Na+/H+ antiporters (NHXs) are integral membrane transporters that catalyze the electroneutral exchange of K+ or Na+ for H+ and are implicated in cell expansion, development, pH and ion homeostasis and salt tolerance. Arabidopsis contains four vacuolar NHX
[...] Read more.
Na+/H+ antiporters (NHXs) are integral membrane transporters that catalyze the electroneutral exchange of K+ or Na+ for H+ and are implicated in cell expansion, development, pH and ion homeostasis and salt tolerance. Arabidopsis contains four vacuolar NHX isoforms (NHX1–NHX4), but only the functional roles for NHX1 and NHX2 have been assessed thus far. Colocalization studies indicated that NHX3 and NHX4 colocalize to the tonoplast. To investigate the role of all vacuolar NHX isoforms, a quadruple knockout nhx1nhx2nhx3nhx4, lacking all vacuolar NHXs, was generated. Seedlings of nhx1nhx2nhx3nhx4 displayed significantly reduced growth, with markedly shorter hypocotyls. Under high K+, but not Na+, pronounced root skewing occurred in nhx1nhx2nhx3nhx4, suggesting that the organization of the cytoskeleton might be perturbed. Whole mount immunolabeling of cortical microtubules indicated that high K+ caused significant microtubule reorganization in nhx1nhx2nhx3nhx4 root cells of the elongation zone. Using microtubule stabilizing (Taxol) and destabilizing (propyzamide) drugs, we found that the effect of K+ on nhx1nhx2nhx3nhx4 root growth was antagonistic to that of Taxol, whereas elevated K+ exacerbated the endogenous effect of propyzamide on root skewing. Collectively, our results suggest that altered K+ homeostasis leads to an increase in the dynamics of cortical microtubule reorganization in nhx1nhx2nhx3nhx4 root epidermal cells of the elongation zone. Full article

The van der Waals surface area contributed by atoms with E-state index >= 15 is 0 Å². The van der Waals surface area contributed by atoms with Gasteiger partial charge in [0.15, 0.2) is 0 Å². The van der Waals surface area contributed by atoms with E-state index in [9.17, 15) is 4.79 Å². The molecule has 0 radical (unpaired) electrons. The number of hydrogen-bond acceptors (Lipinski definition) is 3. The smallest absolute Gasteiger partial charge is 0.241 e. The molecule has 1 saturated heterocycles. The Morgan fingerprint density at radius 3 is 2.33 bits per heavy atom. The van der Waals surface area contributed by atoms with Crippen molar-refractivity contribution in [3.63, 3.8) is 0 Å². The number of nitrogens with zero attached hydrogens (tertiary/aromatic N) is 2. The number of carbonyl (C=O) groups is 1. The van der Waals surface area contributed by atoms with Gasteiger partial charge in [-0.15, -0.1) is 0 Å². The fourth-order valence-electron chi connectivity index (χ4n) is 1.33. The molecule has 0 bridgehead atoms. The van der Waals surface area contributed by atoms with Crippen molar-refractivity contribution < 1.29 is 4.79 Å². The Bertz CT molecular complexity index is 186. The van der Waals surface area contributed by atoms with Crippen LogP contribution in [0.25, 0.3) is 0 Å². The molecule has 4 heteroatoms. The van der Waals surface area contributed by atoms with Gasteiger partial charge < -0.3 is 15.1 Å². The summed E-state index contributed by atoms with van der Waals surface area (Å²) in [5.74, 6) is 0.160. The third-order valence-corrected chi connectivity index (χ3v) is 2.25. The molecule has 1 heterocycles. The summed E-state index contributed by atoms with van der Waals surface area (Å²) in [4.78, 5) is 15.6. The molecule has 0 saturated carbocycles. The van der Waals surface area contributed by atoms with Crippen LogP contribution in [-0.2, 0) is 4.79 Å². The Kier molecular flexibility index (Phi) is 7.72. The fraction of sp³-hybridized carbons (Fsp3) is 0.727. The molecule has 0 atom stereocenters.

(This article belongs to the Special Issue Plant Vacuole)
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Review

Jump to: Research

Open AccessReview Molecular Composition of Plant Vacuoles: Important but Less Understood Regulations and Roles of Tonoplast Lipids
Plants 2015, 4(2), 320-333; doi:10.3390/plants4020320
Received: 24 March 2015 / Revised: 21 May 2015 / Accepted: 3 June 2015 / Published: 11 June 2015
Cited by 1 | PDF Full-text (405 KB) | HTML Full-text | XML Full-text
Abstract
The vacuole is an essential organelle for plant growth and development. It is the location for the storage of nutrients; such as sugars and proteins; and other metabolic products. Understanding the mechanisms of vacuolar trafficking and molecule transport across the vacuolar membrane is
[...] Read more.
The vacuole is an essential organelle for plant growth and development. It is the location for the storage of nutrients; such as sugars and proteins; and other metabolic products. Understanding the mechanisms of vacuolar trafficking and molecule transport across the vacuolar membrane is of great importance in understanding basic plant development and cell biology and for crop quality improvement. Proteins play important roles in vacuolar trafficking; such proteins include Rab GTPase signaling proteins; cargo recognition receptors; and SNAREs (Soluble NSF Attachment Protein Receptors) that are involved in membrane fusion. Some vacuole membrane proteins also serve as the transporters or channels for transport across the tonoplast. Less understood but critical are the roles of lipids in vacuolar trafficking. In this review, we will first summarize molecular composition of plant vacuoles and we will then discuss our latest understanding on the role of lipids in plant vacuolar trafficking and a surprising connection to ribosome function through the study of ribosomal mutants. Full article
(This article belongs to the Special Issue Plant Vacuole)